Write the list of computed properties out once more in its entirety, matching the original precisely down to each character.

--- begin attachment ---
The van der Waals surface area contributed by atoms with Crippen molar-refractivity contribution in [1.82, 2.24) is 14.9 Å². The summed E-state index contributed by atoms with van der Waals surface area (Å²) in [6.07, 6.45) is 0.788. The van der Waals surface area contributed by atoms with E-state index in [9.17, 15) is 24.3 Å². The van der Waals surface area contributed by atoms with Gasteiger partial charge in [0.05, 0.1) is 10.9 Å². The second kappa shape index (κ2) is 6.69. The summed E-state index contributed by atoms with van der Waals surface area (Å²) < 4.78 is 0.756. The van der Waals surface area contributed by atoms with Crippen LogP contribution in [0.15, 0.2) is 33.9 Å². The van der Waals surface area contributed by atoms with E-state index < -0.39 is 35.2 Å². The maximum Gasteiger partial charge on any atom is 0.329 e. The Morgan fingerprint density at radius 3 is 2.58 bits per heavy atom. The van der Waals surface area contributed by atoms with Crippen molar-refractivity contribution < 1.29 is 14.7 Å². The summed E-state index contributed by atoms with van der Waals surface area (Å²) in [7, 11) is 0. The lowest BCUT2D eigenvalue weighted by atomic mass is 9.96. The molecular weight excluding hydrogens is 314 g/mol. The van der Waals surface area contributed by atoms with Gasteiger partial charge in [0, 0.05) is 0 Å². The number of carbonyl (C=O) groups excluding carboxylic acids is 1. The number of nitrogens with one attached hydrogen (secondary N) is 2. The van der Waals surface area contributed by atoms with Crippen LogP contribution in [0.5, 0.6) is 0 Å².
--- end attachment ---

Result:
The van der Waals surface area contributed by atoms with Crippen molar-refractivity contribution in [1.82, 2.24) is 14.9 Å². The summed E-state index contributed by atoms with van der Waals surface area (Å²) in [6.07, 6.45) is 0.788. The van der Waals surface area contributed by atoms with E-state index in [9.17, 15) is 24.3 Å². The van der Waals surface area contributed by atoms with Gasteiger partial charge in [0.05, 0.1) is 10.9 Å². The second kappa shape index (κ2) is 6.69. The summed E-state index contributed by atoms with van der Waals surface area (Å²) < 4.78 is 0.756. The van der Waals surface area contributed by atoms with Crippen LogP contribution in [0.15, 0.2) is 33.9 Å². The van der Waals surface area contributed by atoms with E-state index < -0.39 is 35.2 Å². The maximum Gasteiger partial charge on any atom is 0.329 e. The Morgan fingerprint density at radius 3 is 2.58 bits per heavy atom. The van der Waals surface area contributed by atoms with Crippen molar-refractivity contribution < 1.29 is 14.7 Å². The summed E-state index contributed by atoms with van der Waals surface area (Å²) in [7, 11) is 0. The lowest BCUT2D eigenvalue weighted by atomic mass is 9.96. The molecular weight excluding hydrogens is 314 g/mol. The van der Waals surface area contributed by atoms with Gasteiger partial charge in [0, 0.05) is 0 Å². The number of carbonyl (C=O) groups excluding carboxylic acids is 1. The number of nitrogens with one attached hydrogen (secondary N) is 2. The van der Waals surface area contributed by atoms with Crippen LogP contribution in [0.5, 0.6) is 0 Å².